ABBEVILLE – For General Robert J. LeBlanc, one of Louisiana’s most decorated military veterans, November marks his birthday, ”he said from his home on Wednesday. “And exactly on my birthday, 76 years ago, November 6, I was discharged from active service in Europe during World War II.”
At the time, in 1945, when the Allies defeated the Nazi regime, he was only a 24-year-old officer. A few days ago he turned 100 as a retired general.
“For me, Veterans Day is about freedom. It says it all, ”he said. “Now we think it happened automatically, this freedom. But this is not the case. We had to fight for it, and we cannot forget it.
The life and service of the general is what service means. LeBlanc left college one semester away from a math degree in 1943 when he volunteered for a secret mission to Europe with the Office of Strategic Services. “I said yes in the blink of an eye,” Theneral recalled. “And I would do it again. “
During his years in Europe, his knowledge of Cajun French was vital.
“During the training, they taught him what the differences were between the uses of Cajun French and the habits of European French,” said Denise LeBlanc, one of the general’s daughters. “He told us several times that he was surprised that the French in Europe used utensils, like forks and glasses, in a different way. They ate differently. They behave differently.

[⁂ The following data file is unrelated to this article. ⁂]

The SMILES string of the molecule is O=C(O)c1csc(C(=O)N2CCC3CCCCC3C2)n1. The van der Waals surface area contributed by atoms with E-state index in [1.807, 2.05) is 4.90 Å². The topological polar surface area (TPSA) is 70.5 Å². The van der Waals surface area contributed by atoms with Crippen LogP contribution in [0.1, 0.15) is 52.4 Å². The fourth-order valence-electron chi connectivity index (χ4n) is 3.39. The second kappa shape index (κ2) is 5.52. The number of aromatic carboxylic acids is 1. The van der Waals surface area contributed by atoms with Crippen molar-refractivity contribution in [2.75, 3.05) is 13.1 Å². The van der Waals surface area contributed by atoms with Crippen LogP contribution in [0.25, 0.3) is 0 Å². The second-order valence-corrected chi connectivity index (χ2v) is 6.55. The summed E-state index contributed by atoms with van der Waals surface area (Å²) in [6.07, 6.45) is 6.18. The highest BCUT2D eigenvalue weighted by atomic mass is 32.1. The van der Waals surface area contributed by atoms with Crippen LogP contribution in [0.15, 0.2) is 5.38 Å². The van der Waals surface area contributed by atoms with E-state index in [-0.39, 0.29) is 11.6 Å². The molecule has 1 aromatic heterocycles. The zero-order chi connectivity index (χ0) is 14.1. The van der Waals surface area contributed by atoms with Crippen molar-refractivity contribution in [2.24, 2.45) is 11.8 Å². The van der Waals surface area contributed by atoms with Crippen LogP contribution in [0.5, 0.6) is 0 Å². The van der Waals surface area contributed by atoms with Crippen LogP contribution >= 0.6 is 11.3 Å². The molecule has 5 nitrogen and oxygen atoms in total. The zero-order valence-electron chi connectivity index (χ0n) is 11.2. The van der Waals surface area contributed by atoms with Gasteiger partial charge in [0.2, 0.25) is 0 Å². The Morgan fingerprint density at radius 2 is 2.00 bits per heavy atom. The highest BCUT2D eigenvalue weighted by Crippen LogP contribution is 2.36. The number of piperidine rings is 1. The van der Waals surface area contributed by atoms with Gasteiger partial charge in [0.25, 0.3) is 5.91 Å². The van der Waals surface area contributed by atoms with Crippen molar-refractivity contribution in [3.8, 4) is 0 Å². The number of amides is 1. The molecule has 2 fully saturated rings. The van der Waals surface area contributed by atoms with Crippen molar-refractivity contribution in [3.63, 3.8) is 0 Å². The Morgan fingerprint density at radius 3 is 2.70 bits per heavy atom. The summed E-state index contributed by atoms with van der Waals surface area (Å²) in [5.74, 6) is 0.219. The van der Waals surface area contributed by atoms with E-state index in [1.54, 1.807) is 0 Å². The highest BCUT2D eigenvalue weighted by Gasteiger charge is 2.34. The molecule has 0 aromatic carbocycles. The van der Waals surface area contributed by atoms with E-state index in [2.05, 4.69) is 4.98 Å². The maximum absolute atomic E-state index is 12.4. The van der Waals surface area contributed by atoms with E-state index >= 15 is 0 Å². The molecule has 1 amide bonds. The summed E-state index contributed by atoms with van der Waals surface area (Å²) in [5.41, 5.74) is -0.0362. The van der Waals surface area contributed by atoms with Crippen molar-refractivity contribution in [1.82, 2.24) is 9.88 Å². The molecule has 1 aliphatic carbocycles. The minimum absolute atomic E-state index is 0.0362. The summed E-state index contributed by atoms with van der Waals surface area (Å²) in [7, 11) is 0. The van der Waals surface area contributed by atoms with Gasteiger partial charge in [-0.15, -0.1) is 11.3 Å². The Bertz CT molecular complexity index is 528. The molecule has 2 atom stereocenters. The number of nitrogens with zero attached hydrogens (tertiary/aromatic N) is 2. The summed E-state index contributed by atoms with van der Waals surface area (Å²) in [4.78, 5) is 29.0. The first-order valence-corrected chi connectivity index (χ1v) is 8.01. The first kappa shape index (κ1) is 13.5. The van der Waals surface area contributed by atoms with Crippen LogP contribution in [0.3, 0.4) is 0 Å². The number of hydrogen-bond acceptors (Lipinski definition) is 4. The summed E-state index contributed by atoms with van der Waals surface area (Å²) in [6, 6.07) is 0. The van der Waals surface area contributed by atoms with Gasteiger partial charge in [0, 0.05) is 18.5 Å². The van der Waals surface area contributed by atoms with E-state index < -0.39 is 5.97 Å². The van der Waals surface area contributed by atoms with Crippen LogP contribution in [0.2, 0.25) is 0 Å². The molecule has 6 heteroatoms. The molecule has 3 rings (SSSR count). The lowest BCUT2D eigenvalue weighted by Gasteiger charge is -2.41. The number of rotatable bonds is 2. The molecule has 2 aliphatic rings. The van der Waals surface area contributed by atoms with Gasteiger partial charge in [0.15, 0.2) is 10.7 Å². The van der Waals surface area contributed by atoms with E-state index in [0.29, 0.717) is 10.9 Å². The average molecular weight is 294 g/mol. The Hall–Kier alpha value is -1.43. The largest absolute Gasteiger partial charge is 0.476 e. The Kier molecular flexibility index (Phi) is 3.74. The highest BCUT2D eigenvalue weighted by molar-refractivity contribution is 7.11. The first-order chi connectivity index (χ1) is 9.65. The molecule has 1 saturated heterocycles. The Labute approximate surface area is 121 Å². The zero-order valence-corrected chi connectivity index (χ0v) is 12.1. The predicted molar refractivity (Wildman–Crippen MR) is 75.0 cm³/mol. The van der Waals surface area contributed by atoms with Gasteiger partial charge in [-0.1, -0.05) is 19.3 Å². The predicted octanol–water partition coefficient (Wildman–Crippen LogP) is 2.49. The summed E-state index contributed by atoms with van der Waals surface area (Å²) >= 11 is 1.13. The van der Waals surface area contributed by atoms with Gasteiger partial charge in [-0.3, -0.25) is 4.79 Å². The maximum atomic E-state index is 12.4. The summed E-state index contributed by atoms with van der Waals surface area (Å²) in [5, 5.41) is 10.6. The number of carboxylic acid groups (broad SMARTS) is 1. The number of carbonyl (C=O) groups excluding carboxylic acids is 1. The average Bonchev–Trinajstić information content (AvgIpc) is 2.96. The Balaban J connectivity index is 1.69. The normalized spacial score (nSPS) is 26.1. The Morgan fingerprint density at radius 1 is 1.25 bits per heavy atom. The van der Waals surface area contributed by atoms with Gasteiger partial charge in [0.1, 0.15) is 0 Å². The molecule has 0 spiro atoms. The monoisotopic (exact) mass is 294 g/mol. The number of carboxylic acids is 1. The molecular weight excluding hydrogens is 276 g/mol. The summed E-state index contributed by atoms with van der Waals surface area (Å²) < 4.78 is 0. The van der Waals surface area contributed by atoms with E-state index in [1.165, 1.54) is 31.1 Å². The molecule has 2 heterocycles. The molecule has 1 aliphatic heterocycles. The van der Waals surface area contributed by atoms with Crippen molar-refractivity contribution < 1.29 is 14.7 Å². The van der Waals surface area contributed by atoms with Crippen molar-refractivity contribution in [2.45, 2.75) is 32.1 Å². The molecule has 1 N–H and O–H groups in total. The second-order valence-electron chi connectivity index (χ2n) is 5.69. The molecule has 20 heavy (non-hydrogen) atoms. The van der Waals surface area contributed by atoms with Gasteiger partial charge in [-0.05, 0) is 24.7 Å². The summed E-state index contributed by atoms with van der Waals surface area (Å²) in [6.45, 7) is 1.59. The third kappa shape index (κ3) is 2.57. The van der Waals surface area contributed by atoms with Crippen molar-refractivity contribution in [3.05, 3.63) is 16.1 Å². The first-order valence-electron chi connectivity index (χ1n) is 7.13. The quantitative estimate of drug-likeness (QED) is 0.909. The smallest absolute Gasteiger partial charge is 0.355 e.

But the French had something in common with his Louisiana origins. “Especially in rural areas, in France, they spoke the same way he spoke when he grew up in Louisiana.”
After serving during the war as a liaison officer between General George Patton’s Third Army and the French Metro, LeBlanc was transferred in 1945 to the China-Burma Theater. He served as a special operations officer with the OSS detachment in China.
If Abbeville now has a National Guard unit, it is to him that his soldiers can say thank you. “When I returned to Louisiana, General Tom Bonner asked me to form a National Guard unit here,” LeBlanc said. He recruited 19 men and received official federal recognition for the H 156th Infantry Regiment Company in February 1947, before being promoted lieutenant-colonel in 1956. He was then appointed general in 1967 at the age of 46.
“If I think about it, I will divide my career into two parts,” he said. “When I served as a fighter, and when I served as a public servant promoting the values that motivate us.”
Abbeville, where the retired general lives, maintains close ties with those who served in World War II. In 2009, completed construction of the Louisiana Military Museum at the Chris Crusta Memorial Airport. Starting today, Abbeville will host the 1st annual Veterans Heritage Festival, a three-day event to honor the memory of veterans.
“We celebrate Louisiana’s military history with the Louisiana Military Museum as we unveil our all-new exhibits and provide hands-on living history demonstrations that honor our veterans,” the festival said on its website. The festival is free and open to the public, and all donations will support the Louisiana Military Museum.
For veteran families like LeBlanc’s, Veterans Day celebrations are a way of respecting life.
“I don’t take my freedom for granted, thanks to what my dad did,” said Denise LeBlanc. It took a long time to understand the true meaning of his father’s service. “I learned what it means to give, protect and be disciplined,” she said. “That’s what Veterans Day means to me.